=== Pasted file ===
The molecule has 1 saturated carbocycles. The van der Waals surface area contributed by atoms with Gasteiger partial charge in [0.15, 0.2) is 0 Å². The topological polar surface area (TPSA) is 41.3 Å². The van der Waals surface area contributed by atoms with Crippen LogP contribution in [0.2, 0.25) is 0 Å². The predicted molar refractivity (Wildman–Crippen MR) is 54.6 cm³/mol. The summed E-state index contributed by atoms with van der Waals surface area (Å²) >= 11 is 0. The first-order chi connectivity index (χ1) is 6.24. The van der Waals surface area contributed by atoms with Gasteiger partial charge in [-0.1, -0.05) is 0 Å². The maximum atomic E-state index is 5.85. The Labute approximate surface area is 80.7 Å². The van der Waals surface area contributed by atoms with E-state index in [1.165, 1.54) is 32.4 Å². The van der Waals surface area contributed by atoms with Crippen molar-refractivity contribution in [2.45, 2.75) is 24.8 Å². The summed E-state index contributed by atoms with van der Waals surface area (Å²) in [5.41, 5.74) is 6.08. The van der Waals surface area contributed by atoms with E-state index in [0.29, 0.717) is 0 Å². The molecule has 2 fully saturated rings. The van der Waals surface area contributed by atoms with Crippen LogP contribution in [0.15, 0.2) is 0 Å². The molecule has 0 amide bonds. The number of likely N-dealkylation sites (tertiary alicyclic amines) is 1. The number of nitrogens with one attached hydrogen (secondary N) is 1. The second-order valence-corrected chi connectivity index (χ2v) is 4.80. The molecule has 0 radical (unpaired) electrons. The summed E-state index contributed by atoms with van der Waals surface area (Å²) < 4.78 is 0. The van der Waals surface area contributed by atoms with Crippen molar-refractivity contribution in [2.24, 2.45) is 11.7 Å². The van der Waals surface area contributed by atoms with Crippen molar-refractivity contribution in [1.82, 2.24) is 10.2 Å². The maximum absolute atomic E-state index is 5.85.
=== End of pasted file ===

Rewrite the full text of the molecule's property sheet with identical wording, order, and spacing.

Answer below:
The molecule has 1 saturated carbocycles. The van der Waals surface area contributed by atoms with Gasteiger partial charge in [0.15, 0.2) is 0 Å². The topological polar surface area (TPSA) is 41.3 Å². The van der Waals surface area contributed by atoms with Crippen LogP contribution in [0.2, 0.25) is 0 Å². The predicted molar refractivity (Wildman–Crippen MR) is 54.6 cm³/mol. The summed E-state index contributed by atoms with van der Waals surface area (Å²) >= 11 is 0. The first-order chi connectivity index (χ1) is 6.24. The van der Waals surface area contributed by atoms with Gasteiger partial charge in [-0.1, -0.05) is 0 Å². The maximum atomic E-state index is 5.85. The Labute approximate surface area is 80.7 Å². The van der Waals surface area contributed by atoms with E-state index in [1.165, 1.54) is 32.4 Å². The van der Waals surface area contributed by atoms with Crippen molar-refractivity contribution in [2.45, 2.75) is 24.8 Å². The summed E-state index contributed by atoms with van der Waals surface area (Å²) in [5.41, 5.74) is 6.08. The van der Waals surface area contributed by atoms with E-state index in [0.29, 0.717) is 0 Å². The molecule has 2 fully saturated rings. The van der Waals surface area contributed by atoms with Crippen LogP contribution in [0.15, 0.2) is 0 Å². The molecule has 0 amide bonds. The number of likely N-dealkylation sites (tertiary alicyclic amines) is 1. The number of nitrogens with one attached hydrogen (secondary N) is 1. The second-order valence-corrected chi connectivity index (χ2v) is 4.80. The molecule has 0 radical (unpaired) electrons. The summed E-state index contributed by atoms with van der Waals surface area (Å²) < 4.78 is 0. The van der Waals surface area contributed by atoms with Crippen molar-refractivity contribution in [2.24, 2.45) is 11.7 Å². The van der Waals surface area contributed by atoms with Crippen molar-refractivity contribution in [1.82, 2.24) is 10.2 Å². The maximum absolute atomic E-state index is 5.85.